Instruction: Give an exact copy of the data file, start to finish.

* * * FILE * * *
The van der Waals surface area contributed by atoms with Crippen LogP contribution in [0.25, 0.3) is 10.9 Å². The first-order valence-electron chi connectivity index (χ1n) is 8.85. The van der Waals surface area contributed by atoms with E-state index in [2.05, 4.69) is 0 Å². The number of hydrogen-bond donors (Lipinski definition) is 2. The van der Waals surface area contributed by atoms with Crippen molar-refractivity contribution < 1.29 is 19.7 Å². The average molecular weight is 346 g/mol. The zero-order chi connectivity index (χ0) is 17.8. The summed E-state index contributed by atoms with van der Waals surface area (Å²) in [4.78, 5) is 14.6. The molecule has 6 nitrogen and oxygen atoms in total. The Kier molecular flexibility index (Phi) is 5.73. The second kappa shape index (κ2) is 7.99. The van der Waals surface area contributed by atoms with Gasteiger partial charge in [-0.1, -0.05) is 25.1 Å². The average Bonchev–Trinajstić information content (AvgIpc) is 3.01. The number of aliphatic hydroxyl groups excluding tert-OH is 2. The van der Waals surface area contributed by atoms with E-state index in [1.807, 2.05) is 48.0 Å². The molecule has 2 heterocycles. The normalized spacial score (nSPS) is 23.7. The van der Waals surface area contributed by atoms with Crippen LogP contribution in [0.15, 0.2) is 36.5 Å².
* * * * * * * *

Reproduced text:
The van der Waals surface area contributed by atoms with Crippen LogP contribution in [0.25, 0.3) is 10.9 Å². The first-order valence-electron chi connectivity index (χ1n) is 8.85. The van der Waals surface area contributed by atoms with E-state index in [2.05, 4.69) is 0 Å². The number of hydrogen-bond donors (Lipinski definition) is 2. The van der Waals surface area contributed by atoms with Crippen molar-refractivity contribution < 1.29 is 19.7 Å². The average molecular weight is 346 g/mol. The zero-order chi connectivity index (χ0) is 17.8. The summed E-state index contributed by atoms with van der Waals surface area (Å²) in [4.78, 5) is 14.6. The molecule has 6 nitrogen and oxygen atoms in total. The Kier molecular flexibility index (Phi) is 5.73. The second kappa shape index (κ2) is 7.99. The van der Waals surface area contributed by atoms with Gasteiger partial charge in [-0.1, -0.05) is 25.1 Å². The average Bonchev–Trinajstić information content (AvgIpc) is 3.01. The number of aliphatic hydroxyl groups excluding tert-OH is 2. The van der Waals surface area contributed by atoms with E-state index in [1.807, 2.05) is 48.0 Å². The molecule has 2 heterocycles. The normalized spacial score (nSPS) is 23.7. The van der Waals surface area contributed by atoms with Crippen LogP contribution in [0.15, 0.2) is 36.5 Å².